Chauncey Wright and the Strong Arm of Science
Over my last two posts I have been reflecting on some of the ideas of Kant and Hegel and how they were picked up by the early Pragmatists. The German Idealism of Kant and Hegel was a new way of thinking about reality not as a pre-existing static background, but as a creative participatory event. Human beings were part of the creative process that fashioned and maintained our perception of reality and carried and expanded that reality through time.
Now I want to start to show how the American Pragmatists brought an original angle to this image of a co-created reality. The thinking of the American Pragmatists had an interesting almost earthy quality, a certain leaning toward physicality that might be a result of the fact that the two men most closely associated with the birth of Pragmatism, Charles Sanders Peirce and William James, were both scientists and not philosophers. Charles Peirce studied chemistry at Harvard where William James received his medical degree.
Perhaps even more than the scientific backgrounds of Peirce and James, it might have been their association with Chauncey Wright that brought that particular flavor of grounded empiricism to their thinking. Wright was also studied science at Harvard and his teacher, Asa Grey, was Charles Darwin’s most fervent supporter in America and made the arrangements for the publication of On the Origin of Species in America. Like his teacher, Chauncey Wright would himself become a close correspondent of Darwin’s.
Wright worked as a calculator for the Nautical Almanac and tried to make all of his scientific calculations in a small portion of the year so that the rest of his time could be occupied with is favorite activity – engaging in philosophical conversation with friends about the relationship between science and religion. Wright was an empiricist to the extreme. He felt that in describing reality we should resort to neither supernatural (in the sense of being outside of nature) or metaphysical (in the sense of being beyond the physical) explanations for anything in the universe.
To Wright reality was made up of a collection of separate, interacting, observable and quantifiable empirical facts. He understood the workings of the cosmos to be very much the same as the workings of the weather. The weather is composed of a combination of air, water, barometric pressure, temperature, wind speed, etc. these separate empirical facts interact together and create the weather as we know it. There is no reason to appeal to any supernatural entities or metaphysical principles or motives to explain the weather. Wright referred to his conception of the universe as cosmic weather. Wright also believed that in describing evolution we must similarly appeal to nothing outside of the empirical facts. In his essay The Evolution of Self Consciousness, one of his few written pieces, Wright defends his belief that there is nothing required to explain the emergence of Self Consciousness through evolution beyond that which we can see.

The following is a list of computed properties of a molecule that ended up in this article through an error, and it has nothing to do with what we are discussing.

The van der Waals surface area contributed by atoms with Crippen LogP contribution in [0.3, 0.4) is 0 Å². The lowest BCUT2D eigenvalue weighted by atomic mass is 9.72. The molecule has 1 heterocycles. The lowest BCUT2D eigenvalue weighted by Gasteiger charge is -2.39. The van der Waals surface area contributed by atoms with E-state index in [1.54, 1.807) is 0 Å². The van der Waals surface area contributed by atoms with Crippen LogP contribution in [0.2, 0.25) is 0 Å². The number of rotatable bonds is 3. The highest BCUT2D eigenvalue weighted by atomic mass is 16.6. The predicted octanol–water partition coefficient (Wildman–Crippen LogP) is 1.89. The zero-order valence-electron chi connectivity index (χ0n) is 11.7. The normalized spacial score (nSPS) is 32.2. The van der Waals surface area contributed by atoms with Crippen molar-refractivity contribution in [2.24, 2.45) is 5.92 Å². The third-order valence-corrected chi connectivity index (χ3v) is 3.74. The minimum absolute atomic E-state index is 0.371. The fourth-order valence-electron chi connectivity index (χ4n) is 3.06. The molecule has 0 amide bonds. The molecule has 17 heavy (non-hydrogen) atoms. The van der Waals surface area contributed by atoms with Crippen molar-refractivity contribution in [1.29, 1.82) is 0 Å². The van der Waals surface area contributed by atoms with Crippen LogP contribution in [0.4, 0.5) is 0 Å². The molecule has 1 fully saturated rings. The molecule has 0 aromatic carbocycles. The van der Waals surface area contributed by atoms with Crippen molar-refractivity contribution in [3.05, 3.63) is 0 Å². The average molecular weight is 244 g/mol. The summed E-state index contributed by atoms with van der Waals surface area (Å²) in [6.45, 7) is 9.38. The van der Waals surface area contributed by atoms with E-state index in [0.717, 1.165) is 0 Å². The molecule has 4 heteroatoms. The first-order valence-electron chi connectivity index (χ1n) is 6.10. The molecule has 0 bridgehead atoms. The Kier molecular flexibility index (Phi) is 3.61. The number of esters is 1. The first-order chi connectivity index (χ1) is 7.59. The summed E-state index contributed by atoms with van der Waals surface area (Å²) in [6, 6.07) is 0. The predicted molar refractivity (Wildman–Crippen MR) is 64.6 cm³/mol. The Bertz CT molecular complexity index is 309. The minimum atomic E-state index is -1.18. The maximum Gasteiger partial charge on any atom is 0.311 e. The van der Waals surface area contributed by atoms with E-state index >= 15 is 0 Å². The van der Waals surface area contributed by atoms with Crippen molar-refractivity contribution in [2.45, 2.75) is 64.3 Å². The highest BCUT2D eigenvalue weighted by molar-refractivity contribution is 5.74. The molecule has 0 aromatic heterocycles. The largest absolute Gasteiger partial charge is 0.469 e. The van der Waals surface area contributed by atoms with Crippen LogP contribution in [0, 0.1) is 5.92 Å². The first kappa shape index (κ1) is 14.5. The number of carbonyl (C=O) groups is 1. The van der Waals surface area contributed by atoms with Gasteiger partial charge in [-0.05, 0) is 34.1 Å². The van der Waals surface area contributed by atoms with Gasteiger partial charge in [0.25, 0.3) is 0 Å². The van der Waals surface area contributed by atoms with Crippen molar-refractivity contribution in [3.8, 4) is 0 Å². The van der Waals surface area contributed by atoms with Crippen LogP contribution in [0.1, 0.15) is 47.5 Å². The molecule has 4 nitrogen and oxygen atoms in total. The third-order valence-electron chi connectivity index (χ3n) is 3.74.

Wright was part of the circle of young intellects that were engaged in dynamic debate in and around Cambridge Massachusetts in the 1860’s and 70’s. One particular circle of young thinkers calling themselves The Metaphysical Club included Wright, Peirce and James among others. According to James and Peirce, Wright was something of the master in these discussions and he most certainly challenged his friends not to appeal to anything outside the observable to explain their conclusions. Both Peirce and James had greater spiritual, metaphysical and even supernatural leanings than Wright. And James in particular argued against what he saw as Wright’s nihilistic tendencies in his paper, Against Nihilism. Both James and Peirce in their own way believed that the universe and the process of evolution through which the universe emerged, had some inherent purpose, or at least that there were very good reasons to defend believing in such purpose.
The end result was a description of reality that was co-creative like Kant, and historical like Hegel, but the picture of the evolving universe that the American Pragmatists, and especially Peirce, began to paint was one of a self-contained evolving system. Their intellectual sparring partner, Chauncey Wright, would not allow the young Pragmatists to appeal to anything outside of the universe to explain it. In response the universal conceptions that Peirce, James and later Dewey would come up with adhered to this demand in an interesting way. They simply pulled everything into the system of the universe. What they began to create was an early “Integral” model of reality in which all aspects of the universe were seen as part of one dynamic whole system – like cosmic weather. In my next post I intend to go more deeply into the picture of the universe that the pragmatists were working on.